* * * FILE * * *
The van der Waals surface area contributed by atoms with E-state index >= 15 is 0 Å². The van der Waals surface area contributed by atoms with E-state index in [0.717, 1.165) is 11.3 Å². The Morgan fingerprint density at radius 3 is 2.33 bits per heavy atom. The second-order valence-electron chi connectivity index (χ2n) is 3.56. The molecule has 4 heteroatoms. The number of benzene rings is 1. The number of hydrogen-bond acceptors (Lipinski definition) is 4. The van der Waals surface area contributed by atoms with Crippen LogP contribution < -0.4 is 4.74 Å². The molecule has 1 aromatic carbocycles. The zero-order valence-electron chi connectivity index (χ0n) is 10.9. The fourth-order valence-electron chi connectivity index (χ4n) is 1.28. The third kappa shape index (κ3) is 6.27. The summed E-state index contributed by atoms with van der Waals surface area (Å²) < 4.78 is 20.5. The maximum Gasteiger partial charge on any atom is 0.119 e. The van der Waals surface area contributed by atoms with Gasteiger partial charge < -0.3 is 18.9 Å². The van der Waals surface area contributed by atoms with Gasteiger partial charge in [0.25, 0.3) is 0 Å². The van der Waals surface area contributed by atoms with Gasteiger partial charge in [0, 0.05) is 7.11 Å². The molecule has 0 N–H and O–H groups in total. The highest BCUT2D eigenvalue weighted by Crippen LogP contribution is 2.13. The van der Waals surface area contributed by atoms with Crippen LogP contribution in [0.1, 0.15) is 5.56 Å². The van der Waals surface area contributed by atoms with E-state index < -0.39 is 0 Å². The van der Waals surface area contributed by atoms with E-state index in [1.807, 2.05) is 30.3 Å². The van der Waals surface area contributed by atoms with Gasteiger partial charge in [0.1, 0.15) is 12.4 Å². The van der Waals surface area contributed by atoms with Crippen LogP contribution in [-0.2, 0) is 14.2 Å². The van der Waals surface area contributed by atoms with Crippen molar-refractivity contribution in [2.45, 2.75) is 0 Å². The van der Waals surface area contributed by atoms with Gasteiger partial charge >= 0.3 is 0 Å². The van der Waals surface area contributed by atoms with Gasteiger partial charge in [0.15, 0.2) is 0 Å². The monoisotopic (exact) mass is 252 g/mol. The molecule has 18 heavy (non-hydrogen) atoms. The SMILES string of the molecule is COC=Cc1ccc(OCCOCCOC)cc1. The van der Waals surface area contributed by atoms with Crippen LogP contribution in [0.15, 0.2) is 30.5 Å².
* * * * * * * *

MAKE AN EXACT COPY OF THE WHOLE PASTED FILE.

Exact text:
The van der Waals surface area contributed by atoms with E-state index >= 15 is 0 Å². The van der Waals surface area contributed by atoms with E-state index in [0.717, 1.165) is 11.3 Å². The Morgan fingerprint density at radius 3 is 2.33 bits per heavy atom. The second-order valence-electron chi connectivity index (χ2n) is 3.56. The molecule has 4 heteroatoms. The number of benzene rings is 1. The number of hydrogen-bond acceptors (Lipinski definition) is 4. The van der Waals surface area contributed by atoms with Crippen LogP contribution < -0.4 is 4.74 Å². The molecule has 1 aromatic carbocycles. The zero-order valence-electron chi connectivity index (χ0n) is 10.9. The fourth-order valence-electron chi connectivity index (χ4n) is 1.28. The third kappa shape index (κ3) is 6.27. The summed E-state index contributed by atoms with van der Waals surface area (Å²) < 4.78 is 20.5. The maximum Gasteiger partial charge on any atom is 0.119 e. The van der Waals surface area contributed by atoms with Gasteiger partial charge < -0.3 is 18.9 Å². The van der Waals surface area contributed by atoms with Gasteiger partial charge in [0.25, 0.3) is 0 Å². The van der Waals surface area contributed by atoms with Gasteiger partial charge in [0, 0.05) is 7.11 Å². The molecule has 0 N–H and O–H groups in total. The highest BCUT2D eigenvalue weighted by Crippen LogP contribution is 2.13. The van der Waals surface area contributed by atoms with Crippen LogP contribution in [0.1, 0.15) is 5.56 Å². The van der Waals surface area contributed by atoms with E-state index < -0.39 is 0 Å². The van der Waals surface area contributed by atoms with E-state index in [1.807, 2.05) is 30.3 Å². The van der Waals surface area contributed by atoms with Gasteiger partial charge in [0.1, 0.15) is 12.4 Å². The van der Waals surface area contributed by atoms with Crippen LogP contribution in [-0.2, 0) is 14.2 Å². The van der Waals surface area contributed by atoms with Crippen molar-refractivity contribution in [2.45, 2.75) is 0 Å². The van der Waals surface area contributed by atoms with Gasteiger partial charge >= 0.3 is 0 Å². The van der Waals surface area contributed by atoms with Gasteiger partial charge in [0.15, 0.2) is 0 Å². The monoisotopic (exact) mass is 252 g/mol. The molecule has 18 heavy (non-hydrogen) atoms. The SMILES string of the molecule is COC=Cc1ccc(OCCOCCOC)cc1. The van der Waals surface area contributed by atoms with Crippen LogP contribution in [0.15, 0.2) is 30.5 Å².